It's not often that judges and magistrates are in the dock and sent to jail but that's what happened to former Queensland Chief Magistrate, Di Fingleton when
earlier this month the Queensland Court of Appeal upheld her conviction and her jail sentence for threatening another magistrate.
But should Ms Fingleton have ended up in the dock in the first place or is she the victim of an unfortunate workplace situation that escalated out of control?
It would appear the latter is closer to the truth when one reads the judgment of the Court of Appeal (pdf, 196kb). In short, if her colleagues
had acted to prevent a poisonous relationship between Ms. Fingleton and another magistrate, Basil Gribbin, from exploding, then Ms Fingleton wouldn't be behind bars.
Di Fingleton seems to have been an abrasive and perhaps vengeful character. But the magistrate whom she threatened, Basil Gribbin, is no shrinking violet.
The facts of the case were that Ms Fingleton threatened to remove Mr. Gribbin as a Co-coordinating Magistrate - a position that carries with it extra responsibility
but only $2,000 extra in salary - because the latter had sworn an affidavit in support of another magistrate's appeal against a decision by Ms Fingleton to transfer
her to Townsville.
But behind these facts is a complex history of magisterial politics. First, there is in a number of states in Australia, including Queensland, a tension between
those magistrates who have been appointed from what was, up until the last five to ten years, the traditional route of the public service, and those appointed
from the legal profession. Mr. Gribbin comes from the former culture, Ms Fingleton, the latter.
Second, unlike judges, magistrates have been industrially organised for some time. In Queensland there exists a Magistrates Association, whose job it is to
safeguard the working conditions of its members. Mr. Gribbin was Vice-President of the Association and Ms Fingleton was the subject of the Association's ire from
time to time. She was, in effect, the employer, given her right to transfer and promote or demote magistrates.
The cocktail of an employer-employee type relationship and inherent tensions because of the differing styles of Ms Fingleton, (who had leap-frogged other magistrates
to become the Chief), and Mr. Gribbin, was a lethal one. It explains how Ms Fingleton came to be in the sad position she is in today and yet when one considers it,
with a degree of good will and perhaps independent mediation, the accuser, Mr. Gribbin and the accused, Ms. Fingleton could have resolved the points at issue
This is not a far-fetched scenario. The festering sore that was poisoning the relationship between Mr. Gribbin and Ms. Fingleton appears to have come to
a head over two matters. Mr. Gribbin appears to have been genuinely outraged by the fact that his colleague, Ann Thacker, who had familial reasons for not wanting
to be moved to Townsville by Ms. Fingleton, was being forced to go. He supplied an affidavit in support of her appeal against the decision. Ms. Fingleton was upset by this action - she saw it as a slap in the face by Mr. Gribbin.
Why did Mr. Gribbin swear the affidavit in the first place? Wouldn't it have been better if he had sought the assistance of Magistrates Association to make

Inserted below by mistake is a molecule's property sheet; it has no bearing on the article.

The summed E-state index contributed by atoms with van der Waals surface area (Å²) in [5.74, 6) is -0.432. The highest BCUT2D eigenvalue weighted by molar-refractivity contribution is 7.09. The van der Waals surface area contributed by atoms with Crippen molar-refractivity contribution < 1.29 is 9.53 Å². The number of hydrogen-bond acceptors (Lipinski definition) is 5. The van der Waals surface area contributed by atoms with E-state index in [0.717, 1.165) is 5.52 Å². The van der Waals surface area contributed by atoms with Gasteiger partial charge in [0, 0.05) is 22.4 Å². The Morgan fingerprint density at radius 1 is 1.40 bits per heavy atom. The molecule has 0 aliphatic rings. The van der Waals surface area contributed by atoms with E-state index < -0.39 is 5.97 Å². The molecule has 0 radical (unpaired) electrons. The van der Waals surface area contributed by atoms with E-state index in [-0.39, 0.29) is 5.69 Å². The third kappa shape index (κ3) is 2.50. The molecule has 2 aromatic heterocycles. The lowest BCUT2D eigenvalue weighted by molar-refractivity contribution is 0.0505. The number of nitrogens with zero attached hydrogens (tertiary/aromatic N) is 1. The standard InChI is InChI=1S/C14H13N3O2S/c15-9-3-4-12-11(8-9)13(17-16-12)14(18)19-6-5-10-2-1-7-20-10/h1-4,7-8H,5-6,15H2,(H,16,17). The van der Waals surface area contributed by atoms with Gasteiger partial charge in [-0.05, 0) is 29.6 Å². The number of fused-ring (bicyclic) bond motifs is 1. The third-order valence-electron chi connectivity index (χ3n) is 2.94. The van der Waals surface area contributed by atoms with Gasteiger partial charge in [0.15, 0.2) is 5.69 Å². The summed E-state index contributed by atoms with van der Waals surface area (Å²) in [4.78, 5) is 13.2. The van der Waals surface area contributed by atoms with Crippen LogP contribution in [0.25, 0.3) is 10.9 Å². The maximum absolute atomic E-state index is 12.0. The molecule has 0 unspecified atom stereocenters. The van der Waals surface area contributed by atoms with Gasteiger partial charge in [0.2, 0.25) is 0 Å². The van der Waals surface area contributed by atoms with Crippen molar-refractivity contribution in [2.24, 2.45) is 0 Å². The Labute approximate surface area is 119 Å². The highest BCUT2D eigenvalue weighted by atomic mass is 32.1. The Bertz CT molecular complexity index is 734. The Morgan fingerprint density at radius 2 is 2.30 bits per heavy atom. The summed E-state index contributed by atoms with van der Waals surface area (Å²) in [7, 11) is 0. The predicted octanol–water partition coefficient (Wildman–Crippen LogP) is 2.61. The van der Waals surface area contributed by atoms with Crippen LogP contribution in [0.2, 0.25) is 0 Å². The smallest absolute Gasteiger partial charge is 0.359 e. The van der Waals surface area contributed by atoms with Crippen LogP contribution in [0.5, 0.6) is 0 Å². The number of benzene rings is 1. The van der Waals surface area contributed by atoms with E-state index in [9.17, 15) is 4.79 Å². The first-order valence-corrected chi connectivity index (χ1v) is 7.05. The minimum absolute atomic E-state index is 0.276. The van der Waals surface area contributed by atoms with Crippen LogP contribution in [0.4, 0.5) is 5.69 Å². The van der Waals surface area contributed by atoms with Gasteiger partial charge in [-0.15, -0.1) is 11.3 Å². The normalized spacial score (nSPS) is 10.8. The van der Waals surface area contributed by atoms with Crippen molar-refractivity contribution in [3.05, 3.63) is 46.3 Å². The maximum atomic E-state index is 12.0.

forceful representations on Ms Thacker's behalf, to Ms. Fingleton? Why didn't Ms. Fingleton, when she learnt of Mr. Gribbin's affidavit, ask him to meet with her so that they might discuss the matter in a constructive way?
The second matter that sent Ms. Fingleton and Mr. Gribbin into apoplectic spins was an item on the agenda of a meeting of Coordinating Magistrates that
was to be held on the 19th September 2002. The agenda item that upset Mr. Gribbin was one concerning the role of the Magistrates Association. Mr. Gribbin sent a
letter to those magistrates who were going to attend the meeting asking them to oppose any move to discuss the Association at the meeting. He did not send a copy
of this letter to the chair or deputy chair of the meeting - Ms. Fingleton and the Deputy Chief Magistrate.
Ms. Fingleton heard about the Gribbin letter and once again saw it as undermining of her authority. She wouldn't allow Mr. Gribbin to attend the meeting - when
he turned up the doors were locked!
But it was on the day before the meeting that an obviously steamed up Ms. Fingleton sent the email that landed her in jail. She had decided that enough
was enough between her and Mr. Gribbin and told him so. In her email to him she complained about his having supplied an affidavit in support of Ms. Thacker and
about his seeking to influence the agenda of the 19 September meeting. And then she went too far - Ms. Fingleton demanded formally to know within seven days,
why she shouldn't axe Mr. Gribbin from his coordinating magistrate position at the Brisbane suburban court of Beenleigh.
The rest, as they say, is history. Mr. Gribbin has been vindicated, and Ms. Fingleton is doing six months in protected custody.
The tragedy of this case is that if both Mr. Gribbin and Ms. Fingleton had been able to conciliate their concerns - and this might have required action on
the part of their colleagues to force them to the mediating table - then what was obviously an industrial dispute would not have ended up in the criminal law
system. Ms. Fingleton can deem herself unlucky indeed.